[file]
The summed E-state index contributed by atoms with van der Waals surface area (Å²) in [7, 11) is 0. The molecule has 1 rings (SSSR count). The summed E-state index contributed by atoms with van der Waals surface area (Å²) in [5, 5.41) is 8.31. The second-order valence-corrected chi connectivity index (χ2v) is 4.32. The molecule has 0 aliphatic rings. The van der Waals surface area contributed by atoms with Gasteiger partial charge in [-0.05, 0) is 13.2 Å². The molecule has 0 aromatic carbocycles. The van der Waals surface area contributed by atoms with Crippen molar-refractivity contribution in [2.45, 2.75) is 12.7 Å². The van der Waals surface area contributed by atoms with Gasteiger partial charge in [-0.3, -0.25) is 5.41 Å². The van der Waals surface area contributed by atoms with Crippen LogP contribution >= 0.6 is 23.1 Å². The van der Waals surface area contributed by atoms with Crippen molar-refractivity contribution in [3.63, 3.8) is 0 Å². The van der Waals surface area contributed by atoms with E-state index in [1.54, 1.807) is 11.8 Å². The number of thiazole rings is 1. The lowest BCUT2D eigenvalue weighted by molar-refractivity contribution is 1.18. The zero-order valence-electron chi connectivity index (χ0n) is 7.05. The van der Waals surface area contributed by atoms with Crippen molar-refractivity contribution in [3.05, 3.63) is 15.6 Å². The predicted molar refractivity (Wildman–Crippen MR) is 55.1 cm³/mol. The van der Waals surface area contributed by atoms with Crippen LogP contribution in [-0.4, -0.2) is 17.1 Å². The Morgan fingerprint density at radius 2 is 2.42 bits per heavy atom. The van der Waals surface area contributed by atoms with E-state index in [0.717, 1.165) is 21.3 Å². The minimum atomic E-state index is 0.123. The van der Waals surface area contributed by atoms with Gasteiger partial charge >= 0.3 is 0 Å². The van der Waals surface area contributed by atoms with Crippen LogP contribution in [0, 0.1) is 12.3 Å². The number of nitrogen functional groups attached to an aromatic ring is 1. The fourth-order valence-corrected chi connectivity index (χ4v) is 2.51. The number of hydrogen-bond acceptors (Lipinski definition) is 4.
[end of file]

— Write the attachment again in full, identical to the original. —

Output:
The summed E-state index contributed by atoms with van der Waals surface area (Å²) in [7, 11) is 0. The molecule has 1 rings (SSSR count). The summed E-state index contributed by atoms with van der Waals surface area (Å²) in [5, 5.41) is 8.31. The second-order valence-corrected chi connectivity index (χ2v) is 4.32. The molecule has 0 aliphatic rings. The van der Waals surface area contributed by atoms with Gasteiger partial charge in [-0.05, 0) is 13.2 Å². The molecule has 0 aromatic carbocycles. The van der Waals surface area contributed by atoms with Crippen molar-refractivity contribution in [2.45, 2.75) is 12.7 Å². The van der Waals surface area contributed by atoms with Gasteiger partial charge in [-0.3, -0.25) is 5.41 Å². The van der Waals surface area contributed by atoms with Crippen LogP contribution >= 0.6 is 23.1 Å². The van der Waals surface area contributed by atoms with Crippen molar-refractivity contribution in [3.63, 3.8) is 0 Å². The van der Waals surface area contributed by atoms with E-state index in [1.54, 1.807) is 11.8 Å². The number of thiazole rings is 1. The lowest BCUT2D eigenvalue weighted by molar-refractivity contribution is 1.18. The zero-order valence-electron chi connectivity index (χ0n) is 7.05. The van der Waals surface area contributed by atoms with Crippen molar-refractivity contribution in [3.05, 3.63) is 15.6 Å². The predicted molar refractivity (Wildman–Crippen MR) is 55.1 cm³/mol. The van der Waals surface area contributed by atoms with Crippen LogP contribution in [-0.4, -0.2) is 17.1 Å². The Morgan fingerprint density at radius 2 is 2.42 bits per heavy atom. The van der Waals surface area contributed by atoms with E-state index in [0.717, 1.165) is 21.3 Å². The minimum atomic E-state index is 0.123. The van der Waals surface area contributed by atoms with Gasteiger partial charge >= 0.3 is 0 Å². The van der Waals surface area contributed by atoms with Crippen LogP contribution in [0, 0.1) is 12.3 Å². The number of nitrogen functional groups attached to an aromatic ring is 1. The fourth-order valence-corrected chi connectivity index (χ4v) is 2.51. The number of hydrogen-bond acceptors (Lipinski definition) is 4.